Grains of Truth in Chicken Mythology
Reading Time: 4 minutes
By: Rebecca Krebs
Seeing is believing, as the old saying goes, but I was so skeptical that I wasn’t even looking. Chicken owners told me stories about hens that would adopt chicks anytime, anywhere. I brushed off those stories as uneducated myths — after all, hens adopt chicks only when their mothering hormones kick in after they go broody on a nest, right?
Leave it to my Houdini hen to trigger the events that set me straight. This escape artist was a show-quality Blue Laced Red Wyandotte, an unlikely chicken to fly over the poultry fence into the garden since she weighed more than six pounds. But the Houdini hen learned to jump the fence even after I clipped her flight feathers. She massacred the vegetable garden by scratching, and roused the eternal ire of the gardener.
I constantly rounded up the Houdini hen in an effort to keep her out of trouble (e.g., the gardener’s stewpot), but corralling the barn cats would have been about as easy. She freely roamed the gardens and concealed nests in such random nooks and crannies that every day entailed an Easter egg hunt. One summer she hid a nest under a rosebush in the flowerbed. Even though the nest was right outside my bedroom window, she laid a clutch of eggs and began setting before I found it.
Three weeks later, the Houdini hen hatched six chicks, which quickly grew robust enough to keep up with their mother on her escapades. Mom flew over the fence, chicks popped through the wire mesh, and off they went to destroy another patch of garden. A team of one broody hen and six chicks can uproot strawberry plants quite efficiently. Strawberries were the gardener’s favorite.
But the fence jumping caught up with the Houdini hen. One evening while flying over the fence, she tangled her foot in the wire. Unable to free herself, she hung upside down by one broken toe for hours. She was barely alive the next morning when the gardener found and, in an act of remarkable self-denial, rescued her. I brought her into the house to recuperate.
The sudden absence of their mother confused and worried the chicks. By then they were eight weeks old, fully feathered, and large enough to be independent, but they still complained in whiny peeps about the injustice of fending for themselves in the flock.
One member of their flock was my Wyandotte matriarch, Prisma, a stunning Blue Laced Red hen. Regal and august, Prisma was the chicken embodiment of a fine Victorian lady attired in fashionable hoop skirts. Her manner was unruffleable and decorous. In her opinion, the Houdini hen’s gallivanting was scandalous — Prisma never dreamed of flying the coop.
Prisma had not once been broody in her life, so I was surprised when I noticed the chicks nestling up to her after the Houdini hen’s accident. Since even mild-mannered hens typically peck juvenile chickens that come so close, Prisma’s behavior puzzled me. The “uneducated myth” — the idea that she would spontaneously adopt the orphan chicks — came to mind, but I was far from accepting such a notion.
“I don’t care what people say,” I told myself. “Non-broody hens absolutely do not adopt chicks, much less great big ones that hardly look like chicks anymore. And Prisma would be the last one to do something so unconventional.”
I was wrong. As the days went by, I saw Prisma behaving more and more motherly, calling the chicks to food and guiding them with soft, dignified clucks. It was her clucking that finally persuaded me. Some hens will call other chickens to food for no particular reason, but the cluck call is used only by mother hens talking to their chicks. No more denying the evidence: The chicken myths were more factually founded than I had believed.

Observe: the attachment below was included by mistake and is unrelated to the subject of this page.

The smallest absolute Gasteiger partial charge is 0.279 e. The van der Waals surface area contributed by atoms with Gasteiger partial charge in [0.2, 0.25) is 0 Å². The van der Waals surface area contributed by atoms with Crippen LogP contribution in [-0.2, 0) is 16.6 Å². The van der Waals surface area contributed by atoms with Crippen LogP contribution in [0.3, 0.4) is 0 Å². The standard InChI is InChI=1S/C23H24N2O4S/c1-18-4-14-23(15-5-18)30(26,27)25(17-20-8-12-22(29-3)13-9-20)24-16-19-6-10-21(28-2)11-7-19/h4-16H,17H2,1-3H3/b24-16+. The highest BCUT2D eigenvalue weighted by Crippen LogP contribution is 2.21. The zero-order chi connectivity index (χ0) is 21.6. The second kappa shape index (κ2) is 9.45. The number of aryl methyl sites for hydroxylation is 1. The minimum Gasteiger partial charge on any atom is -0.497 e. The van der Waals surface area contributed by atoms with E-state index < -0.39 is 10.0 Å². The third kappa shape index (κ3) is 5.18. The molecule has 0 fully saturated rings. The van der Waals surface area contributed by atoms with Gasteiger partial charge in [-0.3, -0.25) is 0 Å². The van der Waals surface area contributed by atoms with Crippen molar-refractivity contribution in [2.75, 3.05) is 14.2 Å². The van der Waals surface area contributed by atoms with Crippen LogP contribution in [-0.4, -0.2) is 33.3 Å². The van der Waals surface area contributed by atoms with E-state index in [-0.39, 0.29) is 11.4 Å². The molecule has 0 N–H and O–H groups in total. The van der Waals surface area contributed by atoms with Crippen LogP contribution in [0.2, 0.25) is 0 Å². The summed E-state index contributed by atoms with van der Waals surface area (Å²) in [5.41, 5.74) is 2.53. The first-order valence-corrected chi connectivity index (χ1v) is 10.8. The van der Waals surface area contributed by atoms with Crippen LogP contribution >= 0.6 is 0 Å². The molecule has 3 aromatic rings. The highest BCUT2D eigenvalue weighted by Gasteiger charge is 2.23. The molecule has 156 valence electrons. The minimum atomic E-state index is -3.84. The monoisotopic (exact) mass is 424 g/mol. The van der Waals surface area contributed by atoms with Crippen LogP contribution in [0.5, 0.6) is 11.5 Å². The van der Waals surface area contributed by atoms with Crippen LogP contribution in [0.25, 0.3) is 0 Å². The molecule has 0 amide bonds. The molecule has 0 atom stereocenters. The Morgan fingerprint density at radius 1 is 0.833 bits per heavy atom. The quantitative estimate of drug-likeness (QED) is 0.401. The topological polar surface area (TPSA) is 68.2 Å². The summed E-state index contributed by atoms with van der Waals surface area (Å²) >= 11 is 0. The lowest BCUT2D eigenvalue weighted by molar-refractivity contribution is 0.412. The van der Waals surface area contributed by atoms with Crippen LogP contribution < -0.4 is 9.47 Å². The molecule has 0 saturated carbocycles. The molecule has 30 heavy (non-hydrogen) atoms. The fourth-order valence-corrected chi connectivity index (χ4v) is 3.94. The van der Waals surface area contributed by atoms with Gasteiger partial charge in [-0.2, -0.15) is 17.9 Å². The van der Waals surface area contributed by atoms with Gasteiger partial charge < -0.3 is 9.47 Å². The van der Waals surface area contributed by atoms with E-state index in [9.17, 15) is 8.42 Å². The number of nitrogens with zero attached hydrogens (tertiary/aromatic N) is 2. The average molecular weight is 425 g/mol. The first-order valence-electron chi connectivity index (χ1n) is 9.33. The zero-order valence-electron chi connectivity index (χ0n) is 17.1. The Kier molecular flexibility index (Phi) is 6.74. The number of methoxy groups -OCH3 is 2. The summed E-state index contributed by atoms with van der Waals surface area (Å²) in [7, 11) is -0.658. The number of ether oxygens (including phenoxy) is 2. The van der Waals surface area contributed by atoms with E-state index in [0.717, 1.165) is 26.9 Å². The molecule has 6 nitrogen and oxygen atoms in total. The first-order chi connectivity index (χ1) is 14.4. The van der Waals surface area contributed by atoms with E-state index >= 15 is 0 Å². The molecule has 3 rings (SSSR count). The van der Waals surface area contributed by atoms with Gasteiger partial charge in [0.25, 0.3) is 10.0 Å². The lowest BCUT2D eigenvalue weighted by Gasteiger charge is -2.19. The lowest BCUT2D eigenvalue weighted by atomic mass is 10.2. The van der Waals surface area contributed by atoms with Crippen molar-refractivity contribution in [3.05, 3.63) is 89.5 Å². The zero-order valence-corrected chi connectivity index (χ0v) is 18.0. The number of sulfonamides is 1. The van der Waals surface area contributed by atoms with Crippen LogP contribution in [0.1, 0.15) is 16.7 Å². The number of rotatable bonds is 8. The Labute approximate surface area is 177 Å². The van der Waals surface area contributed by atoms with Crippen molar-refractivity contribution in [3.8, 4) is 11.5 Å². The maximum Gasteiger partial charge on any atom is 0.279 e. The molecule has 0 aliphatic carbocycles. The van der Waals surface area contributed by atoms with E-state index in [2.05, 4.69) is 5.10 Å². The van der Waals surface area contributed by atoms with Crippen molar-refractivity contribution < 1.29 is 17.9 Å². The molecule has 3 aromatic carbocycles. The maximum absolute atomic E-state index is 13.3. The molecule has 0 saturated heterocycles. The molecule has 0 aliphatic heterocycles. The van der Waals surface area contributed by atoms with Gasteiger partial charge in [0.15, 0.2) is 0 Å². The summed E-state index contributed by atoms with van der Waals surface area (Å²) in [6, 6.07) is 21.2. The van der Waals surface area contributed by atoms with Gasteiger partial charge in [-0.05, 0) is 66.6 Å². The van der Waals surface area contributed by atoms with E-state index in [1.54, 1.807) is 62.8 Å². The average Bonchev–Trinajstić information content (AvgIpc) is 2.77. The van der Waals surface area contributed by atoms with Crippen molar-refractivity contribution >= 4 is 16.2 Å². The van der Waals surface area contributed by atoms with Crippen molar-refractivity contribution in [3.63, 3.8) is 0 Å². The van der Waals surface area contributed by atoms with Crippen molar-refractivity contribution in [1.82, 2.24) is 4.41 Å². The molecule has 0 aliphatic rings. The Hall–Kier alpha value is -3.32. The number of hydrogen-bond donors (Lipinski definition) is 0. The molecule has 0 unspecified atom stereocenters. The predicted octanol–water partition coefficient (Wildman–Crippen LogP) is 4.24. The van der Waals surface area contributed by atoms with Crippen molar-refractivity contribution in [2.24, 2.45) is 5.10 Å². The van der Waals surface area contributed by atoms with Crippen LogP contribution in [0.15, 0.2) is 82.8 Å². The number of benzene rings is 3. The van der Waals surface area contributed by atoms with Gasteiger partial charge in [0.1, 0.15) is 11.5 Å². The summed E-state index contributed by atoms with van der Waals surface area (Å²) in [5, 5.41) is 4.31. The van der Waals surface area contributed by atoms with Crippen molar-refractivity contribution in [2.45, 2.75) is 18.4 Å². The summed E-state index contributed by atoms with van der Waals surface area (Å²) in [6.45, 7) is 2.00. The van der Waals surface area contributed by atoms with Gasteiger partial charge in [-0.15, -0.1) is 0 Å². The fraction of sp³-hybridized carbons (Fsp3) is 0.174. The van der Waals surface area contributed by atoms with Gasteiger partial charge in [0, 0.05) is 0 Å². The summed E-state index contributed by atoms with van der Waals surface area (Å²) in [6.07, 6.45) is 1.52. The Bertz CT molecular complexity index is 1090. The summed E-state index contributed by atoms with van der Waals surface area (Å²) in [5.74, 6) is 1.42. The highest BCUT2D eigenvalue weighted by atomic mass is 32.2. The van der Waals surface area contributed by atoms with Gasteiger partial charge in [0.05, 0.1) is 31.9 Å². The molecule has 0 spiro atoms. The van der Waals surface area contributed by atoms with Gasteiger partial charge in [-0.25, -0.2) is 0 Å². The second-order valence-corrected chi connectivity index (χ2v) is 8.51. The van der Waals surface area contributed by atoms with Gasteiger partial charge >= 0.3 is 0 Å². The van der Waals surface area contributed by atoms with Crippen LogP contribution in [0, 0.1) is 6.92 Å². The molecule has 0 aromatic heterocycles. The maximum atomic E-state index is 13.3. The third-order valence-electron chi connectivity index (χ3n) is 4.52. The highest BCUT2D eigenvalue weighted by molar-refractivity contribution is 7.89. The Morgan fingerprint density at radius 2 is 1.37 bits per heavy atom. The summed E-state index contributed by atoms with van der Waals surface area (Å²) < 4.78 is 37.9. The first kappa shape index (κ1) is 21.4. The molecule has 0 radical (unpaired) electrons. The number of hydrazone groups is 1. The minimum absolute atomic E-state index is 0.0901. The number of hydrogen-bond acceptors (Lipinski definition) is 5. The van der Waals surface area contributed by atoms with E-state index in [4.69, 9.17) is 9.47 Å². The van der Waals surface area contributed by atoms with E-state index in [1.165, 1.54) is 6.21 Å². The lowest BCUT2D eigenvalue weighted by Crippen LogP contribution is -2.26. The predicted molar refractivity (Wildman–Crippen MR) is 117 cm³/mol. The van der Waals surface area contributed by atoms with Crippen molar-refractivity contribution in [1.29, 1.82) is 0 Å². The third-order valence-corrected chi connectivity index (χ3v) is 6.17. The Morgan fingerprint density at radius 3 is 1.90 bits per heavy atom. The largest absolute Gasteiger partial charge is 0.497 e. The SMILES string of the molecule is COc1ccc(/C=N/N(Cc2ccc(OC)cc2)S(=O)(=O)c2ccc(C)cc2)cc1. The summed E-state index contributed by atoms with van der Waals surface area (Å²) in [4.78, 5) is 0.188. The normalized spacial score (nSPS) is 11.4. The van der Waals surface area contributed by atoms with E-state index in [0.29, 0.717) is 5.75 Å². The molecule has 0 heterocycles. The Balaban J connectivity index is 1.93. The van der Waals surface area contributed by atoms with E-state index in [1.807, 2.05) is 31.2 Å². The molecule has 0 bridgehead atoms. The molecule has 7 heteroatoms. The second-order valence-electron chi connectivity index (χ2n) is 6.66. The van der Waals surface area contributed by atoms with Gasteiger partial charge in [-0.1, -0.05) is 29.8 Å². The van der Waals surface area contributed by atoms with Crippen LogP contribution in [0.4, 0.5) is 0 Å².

Prisma alone knows why she decided to foster the chicks. I saw nothing in their half-grown appearance to excite a hen’s maternal instincts. I can only guess that she listened to their sad peeping and pitied their motherless situation. Maybe she felt that they needed a more proper upbringing than they had received thus far.
Despite her personal opinions, Prisma did come to tolerate the wanderlust the chicks inherited from their birth mother and calmly kept an eye on them while they embarked alone on forays into the garden. The chicks, obviously adoring their foster mom, greeted her with happy peeps when they returned. At night they snuggled together under her outstretched wings.
Prisma mentored the chicks until they matured into two dashing roosters and four pretty hens. Her patient example was not lost on one of her foster sons; he abandoned his old habits and conducted himself as a respectable gentleman. The four hens, however, were carbon copies of the Houdini hen and impossible to contain.
The gardener refused to acknowledge what beautiful chickens those four hens had become. It certainly didn’t improve the gardener’s opinion of the family when the Houdini hen, who eventually recovered from her injuries, rejoined her daughters and resumed her attacks on the garden.
These days, when I’m not chasing naughty chickens and pacifying an angry gardener, I listen to fantastic chicken tales with a little more credulity. Do I believe everything I hear? No, but I don’t immediately dismiss the stories anymore. There is a grain of truth in chicken mythology.
Rebecca Krebs is a freelance writer and genetics aficionado who lives in the Rocky Mountains of Montana. She owns North Star Poultry, a small hatchery that breeds Blue Laced Red Wyandottes, Rhode Island Reds, and five exclusive chicken varieties. Find her farm online at northstarpoultry.com.
Originally published in the February/March 2021 issue of Backyard Poultry and regularly vetted for accuracy.